This monument to the poet Alexander Blok is tucked away in a tiny square under a bunch of trees that rather dwarf it. I never see it when driving past, although it’s only a few meters from the roadside. And even when you walk past and stop to say hello, you almost feel like you’re engaging in some semi-secretive activity. Not far from here there’s a huge monument to Alexei Tolstoy (the latter) that is plopped prominently in the middle of an otherwise empty square. You can’t miss him. Also not far from here is a loud, pompous statue of Alexander Pushkin and his bride Natalya Goncharova encircled in an oversized gazebo with water splashing all over the place right in front of the church where they were married. But I’ll get to these and other notable locations around the Nikitskiye Vorota area of Moscow some other time. The semi-hidden Blok, meanwhile – rarely missed by pigeons, as you can see – is still another public art work created by the sculptor Oleg Komov. He must have known somebody. His work here is perfectly acceptable. It gives us a Blok who looks quite like what we expect him to. The thin, elongated figure seems to suit a poet of great style.
The statue was erected here in 1992 because it is located a stone’s throw from a building where Blok lived for a short spell in January 1904, a year and a half before the poet wrote his first play, which my friend and colleague Timothy C. Westphalen translates as A Puppet Show. You can read his verse translation of this and two other Blok dramas, The King on the Square and The Unknown Woman, in Aleksandr Blok’s Trilogy of Lyric Dramas (2003). Professor Westphalen is also the author of Lyric Incarnate: The Dramas of Aleksandr Blok (1998), the only existing monograph about the poet’s plays. As such there is no excuse for anyone ever to say that they don’t know where to find good information about Alexander Blok’s plays. Tim has taken care of that for us.
Sergei Rakhmaninov. Piano Concerto No. 2. You can hear Yuja Wang do a nice version of it on YouTube. I’m pretty sure this was the first classical record I ever purchased. Not the first classical record I owned – that was Pyotr Tchaikovsky’s Nutcracker, a family heirloom I wore out the grooves on – but the first I bought. And even if it wasn’t the first classical record I bought, it is the first that ever competed seriously with records by Bob Dylan, Van Morrison, Ray Charles, the Kinks and a few others for my attention. Rakhmaninov’s second piano concerto is some of the most moving, I would even say disturbing, music I have ever heard. At least that is true of the first few minutes and of those segments that reprise the stunning opening. In there you can hear the elements whirl and stir, you can hear the planet groan as it expands and contracts. In it you feel time racing ahead, out of control. There is in this music chaos and raw, elemental power.
The concerto itself is so unlike this monument on Strastnoi Boulevard, in which the composer looks to me to be a proper, self-satisfied dandy! His bow tie and his slicked-back hair, his tightly-fitting jacket and his vest, his long, loose fingers and his lithe, lanky body all suggest a man who is well-packed up in his formidable defenses against the kind of chaos we hear in the first few minutes of the piano concerto. I like this sculpture by Oleg Komov and Andrei Kovalchuk. And I love the setting amidst the flowers and the shivering, rustling greenery. But there’s something about it that’s a little too slippery. I slip and slide right by it without ever quite getting inside. The hands, though, are gorgeous. No two ways about that. Those are the hands of a pianist and composer. They have powerful music in them. [ADDED July 4]: If you doubt that last statement, go here to hear the man play his Piano Concerto No. 2 himself.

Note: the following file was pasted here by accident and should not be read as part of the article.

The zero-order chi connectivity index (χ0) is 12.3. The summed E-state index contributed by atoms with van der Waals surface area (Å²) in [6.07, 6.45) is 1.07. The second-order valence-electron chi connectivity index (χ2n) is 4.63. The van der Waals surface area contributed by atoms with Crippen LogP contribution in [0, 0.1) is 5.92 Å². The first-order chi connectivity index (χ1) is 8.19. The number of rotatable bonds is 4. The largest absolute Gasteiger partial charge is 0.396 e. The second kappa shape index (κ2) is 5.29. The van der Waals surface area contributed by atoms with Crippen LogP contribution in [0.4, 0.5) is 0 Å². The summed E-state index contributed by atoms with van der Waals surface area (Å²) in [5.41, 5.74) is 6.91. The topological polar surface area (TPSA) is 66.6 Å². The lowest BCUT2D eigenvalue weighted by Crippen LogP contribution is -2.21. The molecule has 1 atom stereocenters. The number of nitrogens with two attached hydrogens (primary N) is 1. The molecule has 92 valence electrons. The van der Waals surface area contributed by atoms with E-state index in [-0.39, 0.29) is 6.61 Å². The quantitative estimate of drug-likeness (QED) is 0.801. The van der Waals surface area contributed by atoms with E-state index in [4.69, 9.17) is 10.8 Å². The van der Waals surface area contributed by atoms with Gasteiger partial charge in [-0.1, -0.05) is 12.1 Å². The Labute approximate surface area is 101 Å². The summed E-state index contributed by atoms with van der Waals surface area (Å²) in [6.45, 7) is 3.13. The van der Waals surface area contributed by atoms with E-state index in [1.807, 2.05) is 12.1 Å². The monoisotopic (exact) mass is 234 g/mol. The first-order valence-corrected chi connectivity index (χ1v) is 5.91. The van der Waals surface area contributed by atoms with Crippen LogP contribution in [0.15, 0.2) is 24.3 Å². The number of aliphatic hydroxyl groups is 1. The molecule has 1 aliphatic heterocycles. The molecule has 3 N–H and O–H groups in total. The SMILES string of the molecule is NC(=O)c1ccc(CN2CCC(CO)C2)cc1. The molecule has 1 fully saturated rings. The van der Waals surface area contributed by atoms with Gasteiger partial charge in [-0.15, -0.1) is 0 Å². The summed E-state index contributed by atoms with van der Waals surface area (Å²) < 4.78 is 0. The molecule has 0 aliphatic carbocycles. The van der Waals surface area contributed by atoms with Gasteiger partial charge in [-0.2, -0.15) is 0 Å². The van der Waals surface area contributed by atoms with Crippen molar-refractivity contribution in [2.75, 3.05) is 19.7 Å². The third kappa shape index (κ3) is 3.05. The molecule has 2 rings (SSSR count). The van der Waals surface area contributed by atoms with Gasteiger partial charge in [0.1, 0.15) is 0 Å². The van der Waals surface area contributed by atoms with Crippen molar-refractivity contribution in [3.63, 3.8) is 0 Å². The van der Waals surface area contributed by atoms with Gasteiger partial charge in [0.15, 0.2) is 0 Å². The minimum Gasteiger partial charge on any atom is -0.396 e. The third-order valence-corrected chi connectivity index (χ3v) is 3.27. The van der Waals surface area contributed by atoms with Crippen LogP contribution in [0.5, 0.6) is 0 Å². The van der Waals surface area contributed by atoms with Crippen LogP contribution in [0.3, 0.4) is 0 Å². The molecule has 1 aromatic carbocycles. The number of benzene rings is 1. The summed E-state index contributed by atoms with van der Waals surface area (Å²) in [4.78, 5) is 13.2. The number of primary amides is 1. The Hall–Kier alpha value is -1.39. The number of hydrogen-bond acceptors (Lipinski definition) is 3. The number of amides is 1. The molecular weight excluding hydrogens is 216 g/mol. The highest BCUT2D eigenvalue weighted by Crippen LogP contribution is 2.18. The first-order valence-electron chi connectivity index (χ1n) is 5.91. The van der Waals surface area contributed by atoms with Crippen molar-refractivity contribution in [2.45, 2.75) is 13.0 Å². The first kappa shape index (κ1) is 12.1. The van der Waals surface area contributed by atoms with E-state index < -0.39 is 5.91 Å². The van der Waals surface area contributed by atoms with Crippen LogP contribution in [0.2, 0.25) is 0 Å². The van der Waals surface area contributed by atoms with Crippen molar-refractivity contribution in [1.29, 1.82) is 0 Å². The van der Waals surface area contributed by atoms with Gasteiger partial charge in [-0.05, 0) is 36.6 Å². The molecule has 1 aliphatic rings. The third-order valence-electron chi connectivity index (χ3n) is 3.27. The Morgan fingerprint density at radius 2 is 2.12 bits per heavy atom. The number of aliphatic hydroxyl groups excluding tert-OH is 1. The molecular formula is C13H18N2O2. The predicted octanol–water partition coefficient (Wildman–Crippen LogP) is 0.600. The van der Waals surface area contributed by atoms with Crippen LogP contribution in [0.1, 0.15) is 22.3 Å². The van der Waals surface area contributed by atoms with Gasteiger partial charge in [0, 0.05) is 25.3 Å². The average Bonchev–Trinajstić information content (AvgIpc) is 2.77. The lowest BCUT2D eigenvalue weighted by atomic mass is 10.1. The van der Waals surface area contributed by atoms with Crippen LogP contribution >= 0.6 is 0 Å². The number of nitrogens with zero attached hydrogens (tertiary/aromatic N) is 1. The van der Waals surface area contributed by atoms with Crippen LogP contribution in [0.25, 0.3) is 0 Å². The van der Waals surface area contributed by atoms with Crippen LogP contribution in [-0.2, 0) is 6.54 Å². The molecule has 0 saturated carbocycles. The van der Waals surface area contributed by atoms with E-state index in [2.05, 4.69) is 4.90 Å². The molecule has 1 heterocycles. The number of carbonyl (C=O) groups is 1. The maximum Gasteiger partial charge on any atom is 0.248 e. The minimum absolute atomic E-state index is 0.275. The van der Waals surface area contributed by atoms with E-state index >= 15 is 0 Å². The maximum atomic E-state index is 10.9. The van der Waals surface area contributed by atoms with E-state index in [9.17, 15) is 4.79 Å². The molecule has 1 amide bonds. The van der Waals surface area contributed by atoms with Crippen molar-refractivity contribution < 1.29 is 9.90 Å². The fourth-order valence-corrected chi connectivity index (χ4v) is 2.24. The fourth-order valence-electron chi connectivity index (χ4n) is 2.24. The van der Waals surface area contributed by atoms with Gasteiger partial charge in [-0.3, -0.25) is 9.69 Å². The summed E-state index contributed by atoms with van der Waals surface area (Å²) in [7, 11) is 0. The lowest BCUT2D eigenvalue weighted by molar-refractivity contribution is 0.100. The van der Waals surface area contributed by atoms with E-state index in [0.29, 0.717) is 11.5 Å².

Mikhail Lermontov, who died in 1841 at the age of 27 in a duel , is a reproach to all of us who have ever looked up for a moment and wondered why we haven’t done more with our lives. Lermontov had just begun his life when he was cut down, and yet he left behind a legacy of poetry and drama that makes him one of the great Russian writers. This statue, which stands in the Muzeon Park near the Central House of Artists alongside the Moscow River, is an artist-authorized copy of Oleg Komov’s statue that stands in Tarkhany, the estate where the poet grew up and where he is buried. On one hand this sculpture is simple to the point of banality – it reminds me at moments of a student work, as if the artist were trying out the basic ABCs of his future profession. On the other hand, its simplicity is surely “built in” and intended. Lermontov sits there in a relaxed pose with a relaxed expression on his face. Yes, there’s a little concern in his gaze, but not too much. His military uniform, which can make him look stiff and very official in his portraits, here has a warmly and humanly haphazard air about it. The closer you get to the monument, the more you feel a living person inside it.
I don’t know why this particular statue is located in the “fallen monuments” section of the Muzeon Park, but it is a nice place for it. There are lots of guests always around it – I mean monuments and real people – and so there is always a sense of community to this little plot of land. If you look at the upper part of Lermontov’s thighs, you’ll see that the bronze has been worn to a shiny sheen. That is from people who can’t refuse the opportunity to take a seat in a great poet’s lap. That, too, adds to the personable feel of this otherwise deceptively modest statue.